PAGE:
Germany has launched a challenge against Italy at the United Nations’ top court because Rome continues to enable victims of Nazi war crimes to seek compensation from the German state, despite an earlier finding that such claims breached international law.

Germany’s application to the International Court of Justice (ICJ), which was published late on Friday on the court’s website, claims that Italy continues to allow compensation claims to be brought in domestic courts, despite the ICJ’s 2012 ruling that this violated Berlin’s right to immunity under international law.

According to Berlin, more than 25 additional compensation claims have been made in Italy against the German state for damages deriving from Nazi atrocities committed during World War II since the 2012 verdict. Courts have forced Germany to pay compensation in several of these situations.
Italian courts are attempting to confiscate properties in Rome owned by the German state in order to settle claims in two such instances.

Germany claims it has launched the lawsuit with the ICJ now because an Italian court has stated that it would determine whether to compel the sale of the buildings, some of which contain German cultural, archaeological, historical, and educational organisations, by May 25.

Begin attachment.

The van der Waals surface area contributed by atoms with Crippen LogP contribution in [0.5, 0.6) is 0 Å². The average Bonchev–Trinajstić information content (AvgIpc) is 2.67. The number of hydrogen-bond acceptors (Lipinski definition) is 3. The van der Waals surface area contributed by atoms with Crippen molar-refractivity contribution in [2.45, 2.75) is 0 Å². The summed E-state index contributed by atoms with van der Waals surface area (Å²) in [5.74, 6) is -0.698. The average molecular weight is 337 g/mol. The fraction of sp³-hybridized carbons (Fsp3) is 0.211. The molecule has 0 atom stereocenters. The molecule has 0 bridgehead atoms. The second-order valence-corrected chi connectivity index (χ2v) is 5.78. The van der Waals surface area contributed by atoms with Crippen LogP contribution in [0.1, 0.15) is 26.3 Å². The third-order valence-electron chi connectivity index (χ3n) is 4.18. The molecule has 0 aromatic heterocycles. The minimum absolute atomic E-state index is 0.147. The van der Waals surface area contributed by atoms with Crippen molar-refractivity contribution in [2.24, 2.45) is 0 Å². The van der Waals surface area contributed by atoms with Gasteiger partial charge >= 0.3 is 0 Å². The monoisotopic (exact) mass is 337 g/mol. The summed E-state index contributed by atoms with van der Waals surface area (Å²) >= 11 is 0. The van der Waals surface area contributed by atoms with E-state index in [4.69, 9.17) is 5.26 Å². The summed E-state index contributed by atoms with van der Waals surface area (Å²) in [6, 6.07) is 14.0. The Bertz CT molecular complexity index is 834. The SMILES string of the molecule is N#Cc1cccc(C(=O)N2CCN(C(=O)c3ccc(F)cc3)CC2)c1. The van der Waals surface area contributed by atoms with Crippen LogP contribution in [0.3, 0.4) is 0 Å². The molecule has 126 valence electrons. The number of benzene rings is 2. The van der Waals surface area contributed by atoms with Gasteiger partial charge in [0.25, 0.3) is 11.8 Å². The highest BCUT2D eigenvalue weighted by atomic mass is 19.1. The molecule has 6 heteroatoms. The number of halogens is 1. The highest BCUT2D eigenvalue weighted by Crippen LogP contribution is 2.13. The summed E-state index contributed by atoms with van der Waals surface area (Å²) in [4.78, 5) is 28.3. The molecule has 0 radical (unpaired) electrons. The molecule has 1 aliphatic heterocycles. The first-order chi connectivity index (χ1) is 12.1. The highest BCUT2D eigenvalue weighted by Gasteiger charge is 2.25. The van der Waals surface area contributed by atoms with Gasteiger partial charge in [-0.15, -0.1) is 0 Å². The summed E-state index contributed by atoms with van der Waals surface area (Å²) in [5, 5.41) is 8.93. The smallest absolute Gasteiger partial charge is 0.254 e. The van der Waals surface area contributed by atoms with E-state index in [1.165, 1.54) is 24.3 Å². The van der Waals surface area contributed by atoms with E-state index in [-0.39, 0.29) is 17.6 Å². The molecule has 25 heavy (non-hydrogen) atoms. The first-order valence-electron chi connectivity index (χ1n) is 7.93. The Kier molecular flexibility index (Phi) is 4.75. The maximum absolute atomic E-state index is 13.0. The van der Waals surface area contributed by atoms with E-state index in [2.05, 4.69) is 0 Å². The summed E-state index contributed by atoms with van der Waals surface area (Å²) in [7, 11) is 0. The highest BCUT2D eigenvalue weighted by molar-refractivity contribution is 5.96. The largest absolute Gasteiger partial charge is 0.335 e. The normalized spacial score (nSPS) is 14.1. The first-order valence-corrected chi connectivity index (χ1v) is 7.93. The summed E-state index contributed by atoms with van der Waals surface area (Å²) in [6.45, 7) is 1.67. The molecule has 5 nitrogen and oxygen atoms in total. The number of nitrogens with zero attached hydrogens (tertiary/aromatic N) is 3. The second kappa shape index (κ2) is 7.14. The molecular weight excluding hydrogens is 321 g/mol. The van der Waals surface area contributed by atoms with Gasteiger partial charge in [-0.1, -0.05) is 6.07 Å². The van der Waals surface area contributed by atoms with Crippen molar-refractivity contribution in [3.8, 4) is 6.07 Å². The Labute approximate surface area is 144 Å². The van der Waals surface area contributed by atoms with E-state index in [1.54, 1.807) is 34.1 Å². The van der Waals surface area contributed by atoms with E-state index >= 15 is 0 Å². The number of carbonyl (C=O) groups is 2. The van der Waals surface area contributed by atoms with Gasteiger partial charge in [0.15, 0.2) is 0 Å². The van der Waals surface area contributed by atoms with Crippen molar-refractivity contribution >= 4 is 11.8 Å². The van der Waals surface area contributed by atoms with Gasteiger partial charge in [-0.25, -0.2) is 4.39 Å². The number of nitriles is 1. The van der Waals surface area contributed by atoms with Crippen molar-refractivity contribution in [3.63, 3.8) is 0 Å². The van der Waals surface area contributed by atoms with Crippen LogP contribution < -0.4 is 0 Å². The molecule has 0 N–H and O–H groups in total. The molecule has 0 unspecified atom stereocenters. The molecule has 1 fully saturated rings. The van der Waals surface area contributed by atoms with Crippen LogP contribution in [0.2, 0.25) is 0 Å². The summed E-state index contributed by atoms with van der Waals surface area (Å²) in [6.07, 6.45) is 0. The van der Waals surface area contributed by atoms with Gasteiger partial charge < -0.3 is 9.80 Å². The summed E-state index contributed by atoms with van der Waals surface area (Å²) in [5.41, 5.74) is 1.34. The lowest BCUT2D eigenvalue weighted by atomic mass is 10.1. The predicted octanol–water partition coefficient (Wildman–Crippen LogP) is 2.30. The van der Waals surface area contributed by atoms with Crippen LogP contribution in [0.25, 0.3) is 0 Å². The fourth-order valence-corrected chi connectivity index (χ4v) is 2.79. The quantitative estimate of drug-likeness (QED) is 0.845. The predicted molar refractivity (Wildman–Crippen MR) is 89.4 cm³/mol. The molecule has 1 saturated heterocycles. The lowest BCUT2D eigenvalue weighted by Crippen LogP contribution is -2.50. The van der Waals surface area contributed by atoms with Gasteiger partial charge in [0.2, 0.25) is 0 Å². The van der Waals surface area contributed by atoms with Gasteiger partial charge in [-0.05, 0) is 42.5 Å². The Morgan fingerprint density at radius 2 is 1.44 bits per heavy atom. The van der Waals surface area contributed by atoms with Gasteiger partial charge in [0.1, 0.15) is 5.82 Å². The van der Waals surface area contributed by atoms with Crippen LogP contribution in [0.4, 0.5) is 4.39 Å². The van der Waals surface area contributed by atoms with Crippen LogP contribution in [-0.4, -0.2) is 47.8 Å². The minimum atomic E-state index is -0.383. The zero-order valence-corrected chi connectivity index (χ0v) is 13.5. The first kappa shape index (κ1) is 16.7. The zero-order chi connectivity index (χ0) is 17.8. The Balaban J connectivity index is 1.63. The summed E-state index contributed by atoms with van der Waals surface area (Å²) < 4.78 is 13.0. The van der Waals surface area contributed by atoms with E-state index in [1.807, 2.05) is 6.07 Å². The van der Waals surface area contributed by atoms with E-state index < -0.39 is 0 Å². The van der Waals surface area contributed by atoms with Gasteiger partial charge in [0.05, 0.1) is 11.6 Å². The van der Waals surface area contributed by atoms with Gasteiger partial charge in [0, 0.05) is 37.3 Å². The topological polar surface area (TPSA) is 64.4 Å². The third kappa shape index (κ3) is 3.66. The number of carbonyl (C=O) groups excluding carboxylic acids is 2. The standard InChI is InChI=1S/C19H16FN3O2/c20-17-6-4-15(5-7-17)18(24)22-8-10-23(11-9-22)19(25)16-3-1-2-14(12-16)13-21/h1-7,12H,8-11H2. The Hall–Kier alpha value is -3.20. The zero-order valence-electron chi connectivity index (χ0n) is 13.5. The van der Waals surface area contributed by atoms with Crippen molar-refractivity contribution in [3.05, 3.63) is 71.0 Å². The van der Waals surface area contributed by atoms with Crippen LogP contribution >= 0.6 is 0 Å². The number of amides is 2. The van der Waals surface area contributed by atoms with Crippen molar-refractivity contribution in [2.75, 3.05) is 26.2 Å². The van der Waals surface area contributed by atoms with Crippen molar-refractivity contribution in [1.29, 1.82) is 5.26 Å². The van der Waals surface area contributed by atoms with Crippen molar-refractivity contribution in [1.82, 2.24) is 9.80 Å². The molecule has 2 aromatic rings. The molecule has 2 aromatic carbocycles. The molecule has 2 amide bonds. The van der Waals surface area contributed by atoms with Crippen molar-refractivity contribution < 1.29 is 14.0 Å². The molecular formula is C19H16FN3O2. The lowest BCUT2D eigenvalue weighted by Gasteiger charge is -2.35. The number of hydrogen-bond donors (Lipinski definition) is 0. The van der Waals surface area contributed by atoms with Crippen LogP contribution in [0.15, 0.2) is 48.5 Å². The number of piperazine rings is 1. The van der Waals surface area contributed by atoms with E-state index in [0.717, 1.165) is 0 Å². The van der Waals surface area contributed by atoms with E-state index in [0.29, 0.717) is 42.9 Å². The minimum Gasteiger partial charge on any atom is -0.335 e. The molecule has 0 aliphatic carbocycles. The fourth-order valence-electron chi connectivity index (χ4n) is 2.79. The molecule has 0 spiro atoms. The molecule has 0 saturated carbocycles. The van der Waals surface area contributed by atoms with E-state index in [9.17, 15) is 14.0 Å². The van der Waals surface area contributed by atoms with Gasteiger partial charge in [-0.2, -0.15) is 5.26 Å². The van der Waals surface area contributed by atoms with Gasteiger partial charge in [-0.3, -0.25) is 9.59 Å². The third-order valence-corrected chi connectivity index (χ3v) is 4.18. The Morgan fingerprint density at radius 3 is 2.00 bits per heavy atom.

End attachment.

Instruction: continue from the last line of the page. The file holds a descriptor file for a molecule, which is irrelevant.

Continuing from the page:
Berlin has requested the court to implement so-called interim measures to prevent Italy from auctioning off the property publicly while its larger case over compensation claims is being heard. A date for a provisional measures hearing has not yet been established, although one is likely within the next several weeks.

It usually takes years for the International Court of Justice, often known as the World Court, to make a final ruling in a case.

The controversy over World War II compensation claims began in 2008, when Italy’s highest court declared that Germany should pay around 1 million euros to the relatives of nine victims murdered by the German troops in Civitella, Tuscany, in 1944.

Following then, a slew of identical compensation claims were filed.

Germany has claimed that it has already paid for World War II injustices through massive peace and reparations accords with affected nations, paying out billions of euros since the war ended with the collapse of the Nazi dictatorship in 1945.

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